Meet Aldrich alumni artist Sharon Louden and join her for a discussion about her second publication, The Artist as Culture Producer: Living and Sustaining a Creative Life, a collection of essays that describe how artists extend their practices outside of their studios. Louden will moderate a lively and thought-provoking conversation between Aldrich exhibitions director Richard Klein, and artists and book contributors Austin Thomas, Steven Dufala and Billy Dufala. A book signing and reception will follow.
“This manual is a testimony to the belief that art can, does and must have an existence that goes beyond the reach of the art market. These intimate essays have a disarming frankness, disclosing the lives of artists from the inside out rather than the outside in. They reveal how social action derives from self-reflection, and such artists turn personal hardships and financial difficulties into new practical models.” - Adam D. Weinberg, Alice Pratt Brown Director, Whitney Museum of American Art
Sharon M. Louden is an artist, educator, advocate for artists, and editor of the Living and Sustaining a Creative Life series of books. Louden graduated with a BFA from the School of the Art Institute of Chicago and an MFA from Yale University School of Art. Her work has been exhibited in numerous venues including The Aldrich Contemporary Art Museum, the Drawing Center, Carnegie Mellon University, Weisman Art Museum, National Gallery of Art, Birmingham Museum of Art, Weatherspoon Art Museum and the Kemper Museum of Contemporary Art.
Louden’s work is held in major public and private collections including the Whitney Museum of American Art, National Gallery of Art, Neuberger Museum of Art, Arkansas Arts Center, Yale University Art Gallery, Weatherspoon Art Museum, and the Museum of Fine Arts, Houston, among others. Her work has also been written about in the New York Times, Art in America, Washington Post, Sculpture Magazine, ARTnews and the Philadelphia Inquirer, as well as other publications. She has participated in residencies at Tamarind Institute, Urban Glass, Franconia Sculpture Park, Society of the Four Arts, and Art Omi.
Sharon Louden has taught for more than 25 years since graduating from Yale in 1991. Her teaching experience includes studio and professional practice classes to students of all levels in many institutions throughout the United States. Colleges and universities at which she has lectured and taught include: Kansas City Art Institute, College of Saint Rose, Minneapolis College of Art and Design, Vanderbilt University and Maryland Institute College of Art. Louden is a Senior Critic at the New York Academy of Art in New York City where she organizes a popular Lecture Series, interviewing luminaries and exceptional individuals in the art world and from afar. For more information on this lecture series and for the current schedule, please click here and here.
She is also the editor of Living and Sustaining a Creative Life: Essays by 40 Working Artists published by Intellect Books and distributed by the University of Chicago Press. Published in October, 2013, the book is now in its sixth printing. The Artist as Culture Producer: Living and Sustaining a Creative Life, Louden’s second book, has been published and launched at the Strand Book Store in New York City on March 2, 2017 as a part of an extensive book tour. The last book in the trilogy of Living and Sustaining a Creative Life books, Last Artist Standing, will be published in 2020. Louden is a full-time practicing, professional artist who lives in Minneapolis, MN and works in New York, NY.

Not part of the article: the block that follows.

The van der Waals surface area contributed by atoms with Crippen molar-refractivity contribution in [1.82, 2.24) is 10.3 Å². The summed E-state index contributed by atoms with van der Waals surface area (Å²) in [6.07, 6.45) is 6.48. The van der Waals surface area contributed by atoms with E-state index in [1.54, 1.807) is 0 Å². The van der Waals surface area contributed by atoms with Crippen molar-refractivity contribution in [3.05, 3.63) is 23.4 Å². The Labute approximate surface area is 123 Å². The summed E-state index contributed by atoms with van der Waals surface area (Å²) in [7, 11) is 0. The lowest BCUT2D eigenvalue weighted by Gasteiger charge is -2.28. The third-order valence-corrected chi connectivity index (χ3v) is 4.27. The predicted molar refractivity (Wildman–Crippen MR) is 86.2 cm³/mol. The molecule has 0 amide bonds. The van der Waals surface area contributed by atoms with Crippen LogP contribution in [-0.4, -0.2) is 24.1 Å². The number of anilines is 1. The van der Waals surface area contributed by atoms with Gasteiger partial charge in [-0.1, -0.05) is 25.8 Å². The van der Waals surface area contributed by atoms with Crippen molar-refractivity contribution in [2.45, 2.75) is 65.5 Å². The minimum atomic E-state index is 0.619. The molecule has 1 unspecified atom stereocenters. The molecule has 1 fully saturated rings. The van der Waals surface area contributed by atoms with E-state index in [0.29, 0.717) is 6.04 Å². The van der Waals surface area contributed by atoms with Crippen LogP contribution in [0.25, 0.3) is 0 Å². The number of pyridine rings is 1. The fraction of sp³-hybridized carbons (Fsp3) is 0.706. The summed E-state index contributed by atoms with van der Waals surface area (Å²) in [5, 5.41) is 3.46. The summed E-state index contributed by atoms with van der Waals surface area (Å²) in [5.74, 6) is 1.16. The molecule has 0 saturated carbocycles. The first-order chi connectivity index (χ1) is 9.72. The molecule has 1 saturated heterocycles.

Austin Thomas is an artist living in New York City where she has been has been involved in nonprofit art spaces, galleries, assisting other artists and working at museums for over 20 years. Her work is influenced by Joseph Bueys, Donald Judd, Sol Lewitt and Agnes Martin. She has a BFA in Psychology and Women Studies and an MA in Studio Arts from NYU. Thomas ran a community-oriented art space called Pocket Utopia and now operates an art salon, with a focus on political action and community-building out of her apartment, aptly called “Apartment 38.” She teaches “The Artist as Entreprenuer,” at the New School.
In 2016 Thomas’s permanent public sculpture, commissioned by NYC’s Percent for Art Program was unveiled for a new park in Brooklyn and become vibrant outdoor plaza for classes, concerts and a new community garden. Thomas has also done public commissions for the Public Art Fund and Grinnell College and has exhibited nationally and internationally. Thomas’s work is featured in the books “Living and Sustaining a Creative Life: Essays by 40 Working Artists” and that book’s sequel “The Artist as Culture Producer: Living and Sustaining a Creative Life,” both edited by Sharon Louden.
Billy and Steven Dufala
Brothers Billy and Steven Dufala are multidisciplinary artists whose primary concern is the collaborative creation of new work in a variety of media. Moving freely between disciplines, they create drawings, prints, sculpture, performance, music and design. Billy is a co-founder of RAIR, an artist residency located at Revolution Recovery, a construction and demolition waste recycling facility in northeast Philadelphia, now in it’s fourth year of programming. Steven is an award winning scenic designer for theater and performance, most recently creating the scenic installation for ‘The Object Lesson’, the solo performance created by Geoff Sobelle. Steven and Billy co-teach in the sculpture department at the Pennsylvania Academy of the Fine Arts, and are represented by Fleisher/Ollman Gallery in Philadelphia. Their work is in the collections of the Philadelphia Museum of Art, the West Collection, the Pennsylvania Academy of the Fine Arts, and many private collections. They live and work in Philadelphia.